Fomer Native American boarding school in Kansas to be searched for buried indigenous children

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The grounds of a former Native American boarding school in Kansas will be searched to determined if any Indigenous children were buried there, state officials said.

The Kansas Historical Society, which owns the site in Fairway, is contracting with the University of Kansas Center for Research to conduct a ground-penetrating radar survey of the 12 acres to search for unmarked graves, The Kansas City Star reported.

The current Shawnee Indian Mission historical site was one of hundreds of schools run by the government and religious groups in the 1800s and 1900s. Thousands of Native American children were forcibly taken from their homes and placed in such schools, with a goal of assimilating them into white American culture and Christianity.

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The U.S. Interior Department announced last year that it was investigating the nation’s treatment of Native American children at the boarding schools. A federal report released in May identified more than 500 student deaths at the institutions, but officials said that figure was expected to grow into the thousands as research continues.

Leaders of the Shawnee Tribe and other tribes had requested a search of the Fairway site. But tribal officials said in a statement that they were not consulted about the Historical Society’s project proposal before it was announced.

“We have requested formal consultation to address serious concerns about the motives of this project, potential deficiencies in the process that may render incomplete findings, and what plans may be for utilizing any results from the project,” the tribe said.

Kansas officials are investigating the grounds of a former Native American boarding school to determine whether there are any unmarked graves of indigenous children.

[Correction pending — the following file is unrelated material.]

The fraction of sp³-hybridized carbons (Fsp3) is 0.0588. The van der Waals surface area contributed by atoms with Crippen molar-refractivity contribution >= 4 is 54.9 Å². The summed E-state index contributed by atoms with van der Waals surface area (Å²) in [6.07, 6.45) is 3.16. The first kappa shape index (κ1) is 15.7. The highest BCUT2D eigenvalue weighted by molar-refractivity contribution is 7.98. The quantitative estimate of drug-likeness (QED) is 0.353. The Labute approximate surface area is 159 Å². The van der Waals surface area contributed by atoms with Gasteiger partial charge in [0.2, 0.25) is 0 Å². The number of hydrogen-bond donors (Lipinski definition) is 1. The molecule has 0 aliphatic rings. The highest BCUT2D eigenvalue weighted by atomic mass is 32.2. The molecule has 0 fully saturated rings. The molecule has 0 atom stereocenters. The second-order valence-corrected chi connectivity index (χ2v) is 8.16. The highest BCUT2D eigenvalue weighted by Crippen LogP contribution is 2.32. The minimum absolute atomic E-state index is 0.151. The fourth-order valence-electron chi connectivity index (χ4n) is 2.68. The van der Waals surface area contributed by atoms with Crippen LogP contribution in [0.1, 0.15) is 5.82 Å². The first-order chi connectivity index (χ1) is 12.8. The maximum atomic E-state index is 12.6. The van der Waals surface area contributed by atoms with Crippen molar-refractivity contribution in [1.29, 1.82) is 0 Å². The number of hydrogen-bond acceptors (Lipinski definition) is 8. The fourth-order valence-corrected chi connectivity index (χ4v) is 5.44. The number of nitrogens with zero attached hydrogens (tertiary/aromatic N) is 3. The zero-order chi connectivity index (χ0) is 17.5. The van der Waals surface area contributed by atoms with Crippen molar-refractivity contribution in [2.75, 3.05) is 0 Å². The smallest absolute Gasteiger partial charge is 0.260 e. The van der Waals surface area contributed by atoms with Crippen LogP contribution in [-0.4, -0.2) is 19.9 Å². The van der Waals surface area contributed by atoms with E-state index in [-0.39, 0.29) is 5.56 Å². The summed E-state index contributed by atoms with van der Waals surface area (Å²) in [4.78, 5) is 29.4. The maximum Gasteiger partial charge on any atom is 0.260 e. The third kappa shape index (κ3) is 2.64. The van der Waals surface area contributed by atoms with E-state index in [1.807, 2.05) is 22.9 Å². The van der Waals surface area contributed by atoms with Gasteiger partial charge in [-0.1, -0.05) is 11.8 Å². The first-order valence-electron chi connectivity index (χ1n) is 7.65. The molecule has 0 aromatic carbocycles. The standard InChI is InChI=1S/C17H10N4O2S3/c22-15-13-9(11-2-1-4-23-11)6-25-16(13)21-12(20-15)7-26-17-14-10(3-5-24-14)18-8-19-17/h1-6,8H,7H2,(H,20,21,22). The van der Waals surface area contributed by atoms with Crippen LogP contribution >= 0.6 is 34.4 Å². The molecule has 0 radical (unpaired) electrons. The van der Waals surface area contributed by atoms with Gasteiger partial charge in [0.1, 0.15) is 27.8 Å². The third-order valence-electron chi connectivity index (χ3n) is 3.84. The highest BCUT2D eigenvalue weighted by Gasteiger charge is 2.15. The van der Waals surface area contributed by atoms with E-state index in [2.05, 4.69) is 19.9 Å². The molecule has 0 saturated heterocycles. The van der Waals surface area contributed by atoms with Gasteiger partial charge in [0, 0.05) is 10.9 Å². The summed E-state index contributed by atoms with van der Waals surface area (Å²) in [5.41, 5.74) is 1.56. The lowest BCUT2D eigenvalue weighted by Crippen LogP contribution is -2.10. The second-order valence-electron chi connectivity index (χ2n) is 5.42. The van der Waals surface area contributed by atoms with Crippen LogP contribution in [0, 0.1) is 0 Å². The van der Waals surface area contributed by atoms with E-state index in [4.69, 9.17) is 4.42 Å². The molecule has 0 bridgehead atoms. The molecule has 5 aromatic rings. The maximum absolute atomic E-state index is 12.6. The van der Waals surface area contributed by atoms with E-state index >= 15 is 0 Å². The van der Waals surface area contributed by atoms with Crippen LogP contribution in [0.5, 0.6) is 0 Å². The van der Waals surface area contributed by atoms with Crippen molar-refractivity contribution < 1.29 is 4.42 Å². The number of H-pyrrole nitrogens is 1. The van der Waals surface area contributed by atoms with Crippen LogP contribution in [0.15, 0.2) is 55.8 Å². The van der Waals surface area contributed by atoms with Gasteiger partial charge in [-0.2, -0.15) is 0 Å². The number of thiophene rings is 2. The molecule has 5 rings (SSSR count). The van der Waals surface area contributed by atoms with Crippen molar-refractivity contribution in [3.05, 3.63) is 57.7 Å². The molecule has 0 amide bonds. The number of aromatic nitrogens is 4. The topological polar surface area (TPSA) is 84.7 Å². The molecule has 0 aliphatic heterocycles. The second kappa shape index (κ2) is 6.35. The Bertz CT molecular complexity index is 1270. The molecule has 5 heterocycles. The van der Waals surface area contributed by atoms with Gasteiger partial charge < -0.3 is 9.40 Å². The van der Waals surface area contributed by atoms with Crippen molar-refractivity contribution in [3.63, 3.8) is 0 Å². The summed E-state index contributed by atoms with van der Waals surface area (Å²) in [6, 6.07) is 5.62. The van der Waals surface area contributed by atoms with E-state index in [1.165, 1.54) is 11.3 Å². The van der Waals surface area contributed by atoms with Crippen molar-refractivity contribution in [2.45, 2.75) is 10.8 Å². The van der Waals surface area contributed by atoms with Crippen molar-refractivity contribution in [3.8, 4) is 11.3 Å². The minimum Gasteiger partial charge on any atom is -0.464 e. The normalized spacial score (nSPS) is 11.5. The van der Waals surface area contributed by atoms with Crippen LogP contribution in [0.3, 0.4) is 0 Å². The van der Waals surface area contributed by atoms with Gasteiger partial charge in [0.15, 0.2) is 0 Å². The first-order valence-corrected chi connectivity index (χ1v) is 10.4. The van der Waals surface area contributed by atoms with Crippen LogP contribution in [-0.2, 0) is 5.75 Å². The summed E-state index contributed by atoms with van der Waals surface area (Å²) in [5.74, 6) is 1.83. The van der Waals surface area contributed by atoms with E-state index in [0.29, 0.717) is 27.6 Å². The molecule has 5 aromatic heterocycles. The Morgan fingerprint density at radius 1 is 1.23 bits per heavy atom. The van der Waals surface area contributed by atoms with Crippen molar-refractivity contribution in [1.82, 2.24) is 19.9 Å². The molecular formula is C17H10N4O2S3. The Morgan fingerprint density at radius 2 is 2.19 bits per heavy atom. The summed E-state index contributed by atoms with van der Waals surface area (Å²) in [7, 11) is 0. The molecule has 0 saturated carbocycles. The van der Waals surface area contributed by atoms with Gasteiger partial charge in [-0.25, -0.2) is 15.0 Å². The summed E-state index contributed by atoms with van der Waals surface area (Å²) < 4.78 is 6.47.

Kansas officials are investigating the grounds of a former Native American boarding school to determine whether there are any unmarked graves of indigenous children.

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Patrick Zollner, executive director of the historical society, responded that the Shawnee Tribe was the “first to know” about the project proposal. He said the society also contacted other tribes, including the Cheyenne and Arapaho tribes, Kaw Nation, Osage Nation and others.

Shawnee Tribe leaders said they are concerned in part because it is unclear whether any children were buried on the mission’s current site, which is much smaller than the original property of nearly 2,000 acres. They also are concerned that the project is moving too quickly before the tribe’s concerns can be addressed, spokeswoman Maggie Boyett said.

Zollner and Erinn Barcomb-Peterson, a spokeswoman with the University of Kansas, emphasized that consultation with the tribes is ongoing and that work will not proceed until that process is completed.

A proposed contract for the ground study states that the historical society and the university will coordinate with tribes and other entities requesting consultation on the project. Under the contract, field work could be completed next April, with a report submitted next summer.

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The Shawnee Indian Methodist Manual Labor School was started at its present site in 1939 by Thomas Johnson, a Methodist minister for whom Johnson County was later named. At one point, it had 16 buildings and nearly 200 students a year who ranged in age from 5 to 23.

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